Future for Yorkshire house prices looks positive
While the housing market is restricted at the moment, it is not completely dormant. Deals are still being done, notes of interest in properties are being taken and virtual viewings are underway. For those worried about a fall in values, there is some reassurance. Most economic forecasters predict that while transaction volumes will suffer during the coronavirus crisis, house prices will not plummet.
Simon Blyth, whose estate agency chain is based in West and South Yorkshire, agrees: “We are still seeing some activity at the moment. It’s not as it should be at this time of the year but it’s there, particularly among developers who want to buy sites.”
He believes that when the crisis is over, pent-up demand among those keen to move house or buy their first home will boost the market back to where it was pre-lockdown. “There will be a bounce back because the desire and need to move will still be there. There was already pent-up demand before coronavirus caused by Brexit uncertainty and the election. Plus, by the time restrictions are lifted, some people will have become fed-up with their own home during lockdown.
“They may want a bigger house, a bigger garden, another bathroom. Others will have decided that they don’t want to be with their partner and grown-up children who live with parents may be even more keen to get their own house.” He adds that this predicted increase in activity, along with low interest rates, will ensure that house prices don’t fall.
Edward Hartshorne, managing director at Blenkin & Co, which specialises in selling prime property in North and East Yorkshire, says: “The number of sales will inevitably plummet over the next few months but suppressed demand may keep a hold on values.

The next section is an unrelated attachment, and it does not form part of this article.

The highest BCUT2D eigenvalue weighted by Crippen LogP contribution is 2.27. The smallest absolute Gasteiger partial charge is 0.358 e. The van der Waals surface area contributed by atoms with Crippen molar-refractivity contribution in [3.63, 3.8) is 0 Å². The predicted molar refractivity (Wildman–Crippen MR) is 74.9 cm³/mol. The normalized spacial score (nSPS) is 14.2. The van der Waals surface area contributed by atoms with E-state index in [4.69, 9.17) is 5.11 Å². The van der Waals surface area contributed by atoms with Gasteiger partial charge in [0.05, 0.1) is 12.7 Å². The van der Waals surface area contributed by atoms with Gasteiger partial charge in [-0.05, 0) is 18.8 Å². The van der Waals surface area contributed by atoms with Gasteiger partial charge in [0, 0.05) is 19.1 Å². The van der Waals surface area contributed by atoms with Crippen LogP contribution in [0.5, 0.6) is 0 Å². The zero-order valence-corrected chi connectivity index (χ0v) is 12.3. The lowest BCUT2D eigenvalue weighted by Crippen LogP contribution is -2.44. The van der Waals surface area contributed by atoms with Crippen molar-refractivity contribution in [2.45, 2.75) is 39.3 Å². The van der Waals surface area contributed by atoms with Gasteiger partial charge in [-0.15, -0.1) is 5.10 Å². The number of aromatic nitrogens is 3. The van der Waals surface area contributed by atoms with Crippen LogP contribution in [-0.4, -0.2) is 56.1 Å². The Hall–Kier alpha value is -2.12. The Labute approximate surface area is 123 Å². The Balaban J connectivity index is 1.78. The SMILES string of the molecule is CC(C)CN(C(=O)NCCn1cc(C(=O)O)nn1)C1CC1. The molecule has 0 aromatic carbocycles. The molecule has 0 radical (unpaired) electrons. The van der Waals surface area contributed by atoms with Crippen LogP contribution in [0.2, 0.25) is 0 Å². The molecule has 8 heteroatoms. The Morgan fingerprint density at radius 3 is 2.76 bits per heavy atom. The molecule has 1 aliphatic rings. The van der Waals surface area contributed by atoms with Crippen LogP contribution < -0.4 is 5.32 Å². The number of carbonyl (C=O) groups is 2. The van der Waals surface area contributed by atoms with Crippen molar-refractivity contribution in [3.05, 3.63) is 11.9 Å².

“I think the housing market will respond energetically to the economic bounce when it does come, leaping into action and spurred on by an eager and cooperative market of buyers and sellers. We have already signed-up clients eager to launch 20-odd houses just as soon as normality returns. My feeling is that only those properties that languished unsold before the pandemic will take a significant price hit, although it might be 2021 before business as normal returns.”
Alex Goldstein, a Yorkshire-based property consultant, says we are now in a “pause phase”: “Two months ago, the market was quickly accelerating and confidence had returned. Now that people are ‘locked down’, they are spending more time on the property portals and have time to plan for their lives in a post Covid-19 market.
“This means that demand and new supply will be strong post lockdown. We now have the lowest base interest rate in our history. This will filter through to the lenders, which will make money even cheaper to borrow. Prices will hold steady for now and we will see a gradual increase over the next few years as demand continues to outperform supply.”
He also predicts that the change in working patterns, made necessary by coronavirus, will result in more people moving to Yorkshire. “Employers have now experienced how staff can work from home and I think that employees will push for this lifestyle choice. As we are already seeing, this will lead to more people leaving London and the Home counties for God’s Own County.”
Savills also say that the housing market has potential to recover quickly once restrictions are lifted. It believes that in the short-term, UK house price falls could be five to 10 per cent but on very low levels of transactions.
Lucian Cook, head of residential research at Savills, says: “The pace of recovery from that point will depend on the state of the wider economy. Brexit uncertainty may act as a drag on consumer and business confidence and dampen any recovery in house prices and transaction levels from the last quarter of 2020. On the upside, households whose incomes remain stable and secure will be able to take advantage of historically low interest rates.
"This should support a return to stronger levels of price growth in the medium term. Assuming long-term damage to the economy is contained, we expect the five-year outlook for prices to remain similar to our November 2019 forecasts but with a different distribution of growth year to year.”
Savills predicts that Yorkshire could see house price growth of 21.6 per cent by 2024, compared to 15.3 per cent across the UK as a whole.
Lucian adds that most forecasters agree that the likely scenario is a sharp, short economic contraction in 2020, particularly between April and the end of June, followed by a rebound in late 2020 or early 2021.
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